FaithWorld

from The Great Debate:

Why Iran, U.S. aren’t on quite the same side in fight against Islamic State

Iraqi women walk past a poster depicting images of Shi'ite Iran's Supreme Leader Ayatollah Ali Khamenei at al-Firdous Square in Baghdad

It might seem counter-intuitive to think that attacking the Islamic State, also known as ISIS or ISIL, would damage Iran or Shi’ite interests in the Middle East. After all, Iran shares the West’s concerns about the radical Sunni group and is in a tacit alliance with the United States when it comes to defeating their common enemy. And yet, Iran fears it might end up being the loser in this battle.

The 2003 U.S.-led war in Iraq opened a new political vista in favor of Iran — and Shi’ism — by replacing Sunni leaders, like Saddam Hussein, with Shi’ite politicians previously in exile in Iran, like Nouri al-Maliki.

This shift in the balance of power between Shi’ites and Sunnis led to the emergence of a crescent-shaped region in the Middle East with a majority Shi’ite population under Tehran’s sphere of influence.

Since Islamic State first emerged, The Islamic Republic of Iran believed the group was engineered by Arab states of the Gulf, particularly Saudi Arabia and Qatar. On these grounds, it took it upon itself to fight against the extremist militants. When Islamic State occupied the province of Mosul, Iran wholeheartedly cooperated with the Iraqi Kurds as well as the Iraqi forces to contain further advancement of the Islamic State.

There is mounting evidence that Saudi Arabia and Qatar, in turn, provided financial and military support to the opponents of the Assad regime. To achieve this aim, they did not hesitate to engage the most fundamentalist of Islamist groups, such as Al Qaeda’s affiliates Al Nusra and Islamic State.

from The Great Debate:

Human Rights Day: Still pursuing religious freedom

December 10 marks Human Rights Day, the 65th anniversary of the landmark Universal Declaration of Human Rights (UDHR), signed by 48 nations -- with just eight abstentions.

Sixty-five years ago, naysayers insisted it was nobody else’s business how governments behaved within their borders. The declaration confronted this cynical view -- and continues to do so today. Human rights abuses and their consequences spill beyond national borders, darkening prospects for harmony and stability across the globe. Freedom of religion or belief, as well as other human rights, are essential to peace and security. They are everyone’s business.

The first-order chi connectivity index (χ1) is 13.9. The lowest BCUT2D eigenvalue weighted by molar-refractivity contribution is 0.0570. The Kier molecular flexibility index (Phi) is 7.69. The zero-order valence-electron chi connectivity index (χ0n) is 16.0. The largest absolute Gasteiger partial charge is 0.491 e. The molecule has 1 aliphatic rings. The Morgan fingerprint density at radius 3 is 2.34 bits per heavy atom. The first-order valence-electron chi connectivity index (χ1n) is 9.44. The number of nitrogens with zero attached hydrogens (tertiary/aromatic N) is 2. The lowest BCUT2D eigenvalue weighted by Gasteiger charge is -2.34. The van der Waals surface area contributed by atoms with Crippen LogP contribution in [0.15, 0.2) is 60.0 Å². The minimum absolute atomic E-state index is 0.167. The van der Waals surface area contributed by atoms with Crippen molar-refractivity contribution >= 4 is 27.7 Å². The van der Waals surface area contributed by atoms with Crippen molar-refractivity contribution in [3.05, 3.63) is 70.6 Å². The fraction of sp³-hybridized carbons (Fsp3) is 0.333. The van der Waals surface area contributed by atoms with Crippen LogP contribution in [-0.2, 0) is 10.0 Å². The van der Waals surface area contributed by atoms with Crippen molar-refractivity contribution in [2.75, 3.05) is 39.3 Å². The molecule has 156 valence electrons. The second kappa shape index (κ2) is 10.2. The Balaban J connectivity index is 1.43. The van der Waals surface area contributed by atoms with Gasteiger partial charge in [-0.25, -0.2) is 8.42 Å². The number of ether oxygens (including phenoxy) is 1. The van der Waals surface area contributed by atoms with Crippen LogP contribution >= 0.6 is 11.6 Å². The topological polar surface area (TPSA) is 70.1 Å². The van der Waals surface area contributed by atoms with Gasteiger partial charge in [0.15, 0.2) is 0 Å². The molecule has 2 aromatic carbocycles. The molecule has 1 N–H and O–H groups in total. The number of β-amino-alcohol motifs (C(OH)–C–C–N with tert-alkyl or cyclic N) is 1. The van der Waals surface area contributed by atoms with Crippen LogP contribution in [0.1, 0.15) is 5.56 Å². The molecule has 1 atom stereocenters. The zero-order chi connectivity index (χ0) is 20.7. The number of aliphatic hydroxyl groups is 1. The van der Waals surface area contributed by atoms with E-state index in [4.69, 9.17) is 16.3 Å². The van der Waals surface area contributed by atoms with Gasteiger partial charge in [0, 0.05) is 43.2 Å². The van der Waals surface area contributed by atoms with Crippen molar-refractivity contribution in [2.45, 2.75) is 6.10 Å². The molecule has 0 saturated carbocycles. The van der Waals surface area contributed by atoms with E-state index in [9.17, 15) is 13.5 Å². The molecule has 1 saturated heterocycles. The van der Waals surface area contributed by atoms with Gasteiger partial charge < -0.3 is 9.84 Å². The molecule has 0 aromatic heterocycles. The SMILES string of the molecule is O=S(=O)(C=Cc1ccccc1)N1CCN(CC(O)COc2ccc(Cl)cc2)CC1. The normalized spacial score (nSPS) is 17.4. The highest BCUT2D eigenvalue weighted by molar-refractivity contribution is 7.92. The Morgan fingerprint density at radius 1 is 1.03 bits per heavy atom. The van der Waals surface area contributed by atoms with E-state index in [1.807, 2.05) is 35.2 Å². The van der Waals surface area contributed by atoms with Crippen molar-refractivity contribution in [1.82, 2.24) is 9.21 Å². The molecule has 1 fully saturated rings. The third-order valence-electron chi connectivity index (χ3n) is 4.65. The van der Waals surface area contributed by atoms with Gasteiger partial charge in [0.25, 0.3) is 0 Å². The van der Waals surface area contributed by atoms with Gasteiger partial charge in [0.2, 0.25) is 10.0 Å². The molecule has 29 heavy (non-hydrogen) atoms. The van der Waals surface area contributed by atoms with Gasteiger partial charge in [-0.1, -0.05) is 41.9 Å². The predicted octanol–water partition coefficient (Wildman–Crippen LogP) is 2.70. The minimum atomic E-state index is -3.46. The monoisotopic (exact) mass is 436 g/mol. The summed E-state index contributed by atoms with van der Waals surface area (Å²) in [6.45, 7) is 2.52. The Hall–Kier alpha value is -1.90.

Each signatory nation pledged to honor and protect these rights. For example, the declaration provides the foundation for much of the agenda of the U.S. Commission on International Religious Freedom, on which we serve.

Iran-born writer “kills” ayatollah in novel

A general view of Iran's late leader Ayatollah Ruhollah Khomeini's shrine with pictures of him and Iran's Supreme Leader Ayatollah Ali Khamenei in Tehran

GIJON, Spain – Nairi Nahapetian gets her own back on the Iranian regime which forced her into exile by writing a novel about the murder of a powerful religious leader.

Nahapetian returned to Iran as a journalist in 2005 but says that she had to turn to fiction to fully describe the complexities of the homeland she fled when she was nine.

from Photographers' Blog:

Signs of hope through music in Iran

For some people, here is the end of the world, but for some who live here, it is paradise.

The Kahrizak Charity Foundation in southern Tehran, is home to hundreds of mentally and physically impaired people who range in age from young and old. In this place, you can feel life and death, joy and woe, and people who love each other. For these people music is the only positive thing.

The first time I went to Kahrizak, I expected to meet people who didn’t know what they wanted in their life and were just waiting for the angel of death to arrive but it was not as I had presumed.

Music therapists shake off Islamic clerics’ taboo to heal disabled Iranians

(Two disabled students sing a song during a music therapy session at the Kahrizak nursing home, in southern Tehran June 25, 2011/Morteza Nikoubazl)

As Sadeq Jafari switched on his electric piano, his students shunted their wheelchairs enthusiastically around him to rehearse new songs. Music therapy, a common practice in large parts of the world, is extremely rare in Iran, where conservative clerics outlawed pop music after the country’s 1979 Islamic revolution. Jafari, 33, is one of a handful of therapists in the Islamic state who use music to help severely disabled people find their voices, risking the ire of his conservative family and censure from religious authorities.

Kahrizak Charity Foundation, in a leafy campus on the outskirts of the capital Tehran, is home to hundreds of physically handicapped people, young and old, who lack financial support. Each Monday, dozens wait impatiently for Jafari to walk through the door.